Spot market gold bullion prices climbed back above $1770 an ounce during Thursday morning’s London trading – still a few Dollars below where it started the week – as the Euro also recovered ground following falls overnight after Spain had its credit rating cut.
Stock markets edged higher this morning, as did most industrial commodities, while US Treasury bonds fell and German bund prices gained.
Silver bullion climbed as high as $34.33 an ounce, also slightly down on the week.
“We are watching support [for silver] at $33.37,” says bullion bank Scotia Mocatta’s latest technical analysis.
“A breach through that level…could indicate a double top in silver, which would target the low $31 level.”
Earlier this week, holdings of gold by all ETFs tracked by newswire Reuters hit a new record at 2333.7 tonnes.
“The continuously rising ETF holdings show that investors are still confident in gold in the longer term,” says Jinrui Futures analyst Chen Min in China, adding that last month’s US Federal Reserve decision to extend quantitative easing indefinitely “has put a floor under gold”.
The European Central Bank also announced open-ended bond buying last month, while the Bank of Japan extended its long running QE program.
“Additional monetary policy easing in the United States and other countries is no longer fresh news,” points out HSBC commodities analyst James Steel.
“We do not anticipate further significant buying of gold based on monetary policy accommodation alone.”
“We have seen easing policies come from both Europe and the US in recent weeks,” adds a note from Ed Meir, analyst at commodities brokerage INTL FCStone, “but we have yet to see it coming from China, which in some ways, is the last ‘hold-out’ and one that could provide the gold market another lift in the event that authorities signal more monetary relaxation.”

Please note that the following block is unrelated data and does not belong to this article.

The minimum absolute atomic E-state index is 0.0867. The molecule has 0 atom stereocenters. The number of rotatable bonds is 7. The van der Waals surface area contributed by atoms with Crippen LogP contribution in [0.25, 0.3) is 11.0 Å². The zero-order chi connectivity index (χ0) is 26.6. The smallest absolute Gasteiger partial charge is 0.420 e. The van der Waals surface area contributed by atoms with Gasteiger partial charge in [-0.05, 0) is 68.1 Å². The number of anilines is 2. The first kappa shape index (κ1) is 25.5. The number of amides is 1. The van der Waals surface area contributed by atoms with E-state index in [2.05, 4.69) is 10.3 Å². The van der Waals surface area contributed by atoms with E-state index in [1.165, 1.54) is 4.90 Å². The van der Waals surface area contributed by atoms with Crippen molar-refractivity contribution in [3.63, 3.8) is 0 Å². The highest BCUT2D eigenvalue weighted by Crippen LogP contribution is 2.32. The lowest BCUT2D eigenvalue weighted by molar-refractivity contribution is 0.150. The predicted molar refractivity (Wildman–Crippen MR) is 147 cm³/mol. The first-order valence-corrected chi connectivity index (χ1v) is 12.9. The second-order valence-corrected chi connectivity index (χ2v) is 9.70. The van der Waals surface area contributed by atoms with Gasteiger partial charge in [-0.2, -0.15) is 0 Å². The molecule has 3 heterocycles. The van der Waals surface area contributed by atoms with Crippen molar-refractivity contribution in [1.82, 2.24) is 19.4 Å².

“[Chinese policymakers] don’t seem to be rushing to pump growth up again,” reckons Paul Sheard, chief global economist at ratings agency Standard & Poor’s.
“I think they’re somewhat comfortable in the 7-8% zone [for GDP growth]. But, were the Chinese economy to show signs of dipping below this level, then I do think you would see the policymakers galvanized into action.”
“China is no longer in the mood to provide a massive stimulus [as it did in 2008],” agrees HSBC group chief economist Stephen King.
“China’s exports have succumbed to the downswing in world trade. Once the global economy’s savior, China has become its latest scalp.”
Gold bullion imports into China from Hong Kong, the primary conduit for Chinese gold imports, fell to 53.5 tonnes in August – 29% down on a month earlier and a 26% year-on-year drop – figures published by the Hong Kong Census and Statistics Department show.
“Increased prices have clearly left their mark on gold demand,” says today’s Commodities Daily note from Commerzbank.
“A further reason for the lower net import figures recently is likely to have been the higher level of domestic gold production, which in August totalled 41.4 tonnes according to the Chinese government.”
Here in Europe, Spain had its credit rating cut to one notch above junk last night by S&P, which downgraded Spain from BBB+ to BBB- while maintaining a negative outlook.
“The negative outlook on the long-term rating reflects our view of the significant risks to Spain’s economic growth and budgetary performance,” said an S&P statement.
“[There is a] lack of a clear direction in Eurozone policy…[and] the deepening economic recession is limiting the Spanish government’s policy options.”
Countries like Spain should be given more time to reduce their government deficits, International Monetary Fund chief Christine Lagarde said Thursday.
“That is what I have advocated for Portugal, this is what I have advocated for Spain, and this is what we are advocating for Greece,” Lagarde told reporters in Tokyo, where the IMF and World Bank are holding their annual meetings.
Lagarde added that Greece should be granted the additional two years prime minister Antonis Samaras is seeking to implement austerity measures.
Earlier this week, the IMF cut its growth forecast for the Euro area and projected a sharper 2013 contraction for Spain than previously forecast three months ago.
Gold mining workers on strike in South Africa have rejected the latest wage offer from employers, the national Union of Mineworkers has said.
“This was a final offer from the companies,” said NUM spokesman Lesiba Seshoka.
Ben Traynor | BullionVault